On Monday, Goldman was the first bank to go ahead and hike its recession odds for the US from 30% to 40% (needless to say assigning probabilities to a non-linear outcome is utterly ridiculous but we’ll play along), additionally saying that both France and Germany will enter a recession shortly.
Promptly, Wall Street followed. Yet despite the glaringly obvious, still nobody dares to assign a majority probability to a recession in America. Until today. French bank SocGen is once again the trailblazer in telling the truth, with its economics team being the first to make the bold (for a bank) claim that America now has not only a majority, but a two thirds chance of recession.
To wit: “the recent financial shock, if it continues, is already large enough to derail the cycle prematurely. Our financial conditions index is at a tipping point and, all else equal, suggest 65% probability that the economy will enter recession in the next 12 months” (and to all those who point to record corporate profitability as the strawman which will never allow the US to enter a recession, SocGen has this response: “the recession that began in December of 2007 occurred in the face of very strong corporate profitability.”)
In an effort to capture the ‘new normal’ in our recession variables tied to consumer leverage. Even so, the models continue to point to low recession odds over the next year. Simply put, this cycle is too young to die a natural death.
This does not mean that a recession cannot happen, but it is unlikely to originate organically within the US private sector. A recession needs a trigger. Unfortunately, the recent financial shock, if it continues, may already be large enough to derail the cycle prematurely.
Financial conditions are already at mild recession levels. Our financial conditions index (FCI), which is constructed to have a mean of zero and a standard deviation of one, now stands at -2.25 which is a new cyclical low. With the exception of 1998, shocks of this magnitude put the US economy in recession with a relatively short lead.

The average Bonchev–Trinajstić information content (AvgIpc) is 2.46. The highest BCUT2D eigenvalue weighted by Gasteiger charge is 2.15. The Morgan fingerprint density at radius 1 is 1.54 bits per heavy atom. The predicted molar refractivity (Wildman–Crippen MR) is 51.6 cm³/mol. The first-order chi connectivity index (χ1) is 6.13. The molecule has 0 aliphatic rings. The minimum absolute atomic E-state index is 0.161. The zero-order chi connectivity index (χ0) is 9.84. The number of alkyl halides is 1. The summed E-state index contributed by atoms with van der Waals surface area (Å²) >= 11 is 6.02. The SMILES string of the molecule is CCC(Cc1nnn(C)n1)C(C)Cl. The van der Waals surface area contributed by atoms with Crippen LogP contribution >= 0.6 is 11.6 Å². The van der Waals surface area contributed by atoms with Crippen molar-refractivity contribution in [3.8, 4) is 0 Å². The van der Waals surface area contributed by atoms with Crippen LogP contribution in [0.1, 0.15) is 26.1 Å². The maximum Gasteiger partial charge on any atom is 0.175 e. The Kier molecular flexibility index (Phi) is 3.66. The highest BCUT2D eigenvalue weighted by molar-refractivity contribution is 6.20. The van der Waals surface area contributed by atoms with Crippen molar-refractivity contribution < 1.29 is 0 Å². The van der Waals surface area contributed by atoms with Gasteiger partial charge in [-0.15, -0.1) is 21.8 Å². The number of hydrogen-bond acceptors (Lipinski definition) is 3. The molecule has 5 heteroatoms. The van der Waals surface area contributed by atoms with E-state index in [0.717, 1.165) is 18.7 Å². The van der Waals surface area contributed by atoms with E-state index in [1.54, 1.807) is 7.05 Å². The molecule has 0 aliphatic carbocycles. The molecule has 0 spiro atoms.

1998 was the exception, but that shock occurred in the context of robust economic growth which provided a strong buffer. Needless to say, there is no buffer in place today. Converting the FCI into a recession probability using the probit model suggests 65% probability of recession in the next 12 months. This is a significant risk to our stall-speed scenario. With no improvement in conditions in the next month, we may be forced to revise our forecasts down further.
It is important to note that next year’s outlook is also highly sensitive to the fiscal situation. At the moment, we assume no new stimulus beyond extending payroll tax cuts and emergency unemployment benefits.
Failing to agree on these measures would almost certainly put the US in a recession; however there is also the possibility that we may see stimulus if President Obama manages to push through at least a portion of his jobs plan. We will continue to monitor fiscal developments in the next two months and adjust our forecasts accordingly.
And on that note: short squeeze on.